Could We Please Shut Up About Who Gets A Medal for Saving Detroit?
I hope we won’t have to listen to much more about which candidate deserves more credit for the idea about how to restructure General Motors and Chrysler.
The argument doesn’t go anywhere. Instead, the two presidential nominees, following Romney’s nomination, ought to be debating the proper role of government so Detroit can avoid another humiliating tin-cup moment like the one in November 2008.
The facts are simple: Mitt Romney wrote on November 18, 2008 in the New York Times that managed bankruptcy was the right way to restructure GM, supported by government-sponsored financing if necessary. Shortly after his inauguration, President Obama’s advisers explored, then rejected, the idea of giving GM a bridge loan. On June 8, 2009 GM did indeed file for bankruptcy, managed and financed by the U.S. Treasury.
If you like what President Obama did, then you have to like what Mitt Romney said. If you didn’t like the president’s plan, then you probably wouldn’t agree with the challenger.
The U.S. still owns 25 percent of GM. GM management chafes under this arrangement, because the company isn’t really free to make major moves without consulting Washington. Besides, more than a few consumers have vowed to avoid GM models as long as that relationship exists.
I have no formal tie to the Romney campaign, though I support him. I gather that Romney, like most free-market business people, has little use for government support of projects like GM’s very impressive Chevy Volt. The subsidies provided to battery producers as well as to buyers of Volt and other alternative-fuel models amount to government putting its thumb on the scale, deciding which will be winning technologies and which will lose. That’s a dicey proposition, as we’ve seen with solar energy ventures like Solyndra.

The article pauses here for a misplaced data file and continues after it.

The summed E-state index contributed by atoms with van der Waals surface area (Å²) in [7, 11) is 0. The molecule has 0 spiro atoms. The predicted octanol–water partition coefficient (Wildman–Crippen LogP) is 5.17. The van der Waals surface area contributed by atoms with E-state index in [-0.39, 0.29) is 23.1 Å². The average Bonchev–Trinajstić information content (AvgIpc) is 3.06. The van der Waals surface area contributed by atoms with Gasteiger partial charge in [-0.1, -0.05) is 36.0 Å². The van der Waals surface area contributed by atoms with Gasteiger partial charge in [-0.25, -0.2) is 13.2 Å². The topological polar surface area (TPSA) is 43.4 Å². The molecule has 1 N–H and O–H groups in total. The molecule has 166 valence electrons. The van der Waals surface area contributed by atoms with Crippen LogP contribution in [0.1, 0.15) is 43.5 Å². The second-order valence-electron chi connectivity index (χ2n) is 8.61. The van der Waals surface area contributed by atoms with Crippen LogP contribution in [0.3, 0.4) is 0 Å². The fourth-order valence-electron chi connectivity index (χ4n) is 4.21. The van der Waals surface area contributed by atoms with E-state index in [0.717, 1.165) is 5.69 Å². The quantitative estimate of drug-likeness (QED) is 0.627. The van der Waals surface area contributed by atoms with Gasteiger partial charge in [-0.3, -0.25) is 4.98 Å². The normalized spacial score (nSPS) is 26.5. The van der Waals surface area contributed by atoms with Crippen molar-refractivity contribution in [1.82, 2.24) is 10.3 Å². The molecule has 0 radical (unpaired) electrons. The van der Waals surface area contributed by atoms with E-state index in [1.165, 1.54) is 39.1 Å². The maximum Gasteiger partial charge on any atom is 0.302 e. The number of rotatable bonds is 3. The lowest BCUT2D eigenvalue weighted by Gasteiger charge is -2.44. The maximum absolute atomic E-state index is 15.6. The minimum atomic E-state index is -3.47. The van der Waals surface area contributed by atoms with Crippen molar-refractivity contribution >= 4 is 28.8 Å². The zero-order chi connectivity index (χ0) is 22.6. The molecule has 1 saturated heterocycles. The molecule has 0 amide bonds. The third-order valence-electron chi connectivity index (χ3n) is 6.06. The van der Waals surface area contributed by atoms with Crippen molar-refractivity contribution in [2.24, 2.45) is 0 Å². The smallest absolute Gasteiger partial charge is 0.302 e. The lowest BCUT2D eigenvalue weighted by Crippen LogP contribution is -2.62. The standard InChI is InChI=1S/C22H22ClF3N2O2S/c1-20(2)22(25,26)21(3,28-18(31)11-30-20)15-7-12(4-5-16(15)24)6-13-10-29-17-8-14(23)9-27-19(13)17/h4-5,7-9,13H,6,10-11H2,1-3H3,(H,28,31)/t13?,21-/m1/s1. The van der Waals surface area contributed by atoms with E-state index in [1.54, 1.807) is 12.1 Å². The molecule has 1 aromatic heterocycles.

(I know, I know: The Internet was developed in part with U.S. government research funding.)
But another new automotive technology beckons: Driver-less (autonomous) and semi-autonomous vehicle technology. The research labs at GM and other global automakers are experimenting with cars that drive themselves wherever they’re told and – most importantly – could be more or less accident-proof.
If you think this is fantasy or the ravings of a journalist high on exhaust fumes, read about Google’s driver-less car, which traveled 1,000 or so miles on California roads and highways without incident. (Except for the car that rear-ended Google’s car in downtown San Francisco.) Or go to YouTube and watch the video of the blind driver going out for a taco in Google’s car.
Within the next two to three years Audi is expected to introduce an A8 luxury sedan equipped with a semi-autonomous system that will permit the hands-free and foot-free driving in heavy, slow freeway traffic. The state of Nevada, to facilitate testing of such features, just amended its traffic laws to permit such systems.
What seemed like fantasy just a while ago could be very close to reality. The carmakers that get it right can make a fortune. They’ll employ tens of thousands of engineers and technicians. This opportunity is so important that Washington should decide which automated systems will be permitted on the Interstate system, right? Maybe the Congress, in its wisdom, ought to appropriate research funds so automakers don’t have to risk their own.
I wonder what the presidential candidates would say. The subject is much richer than who yelled “managed bankruptcy” first.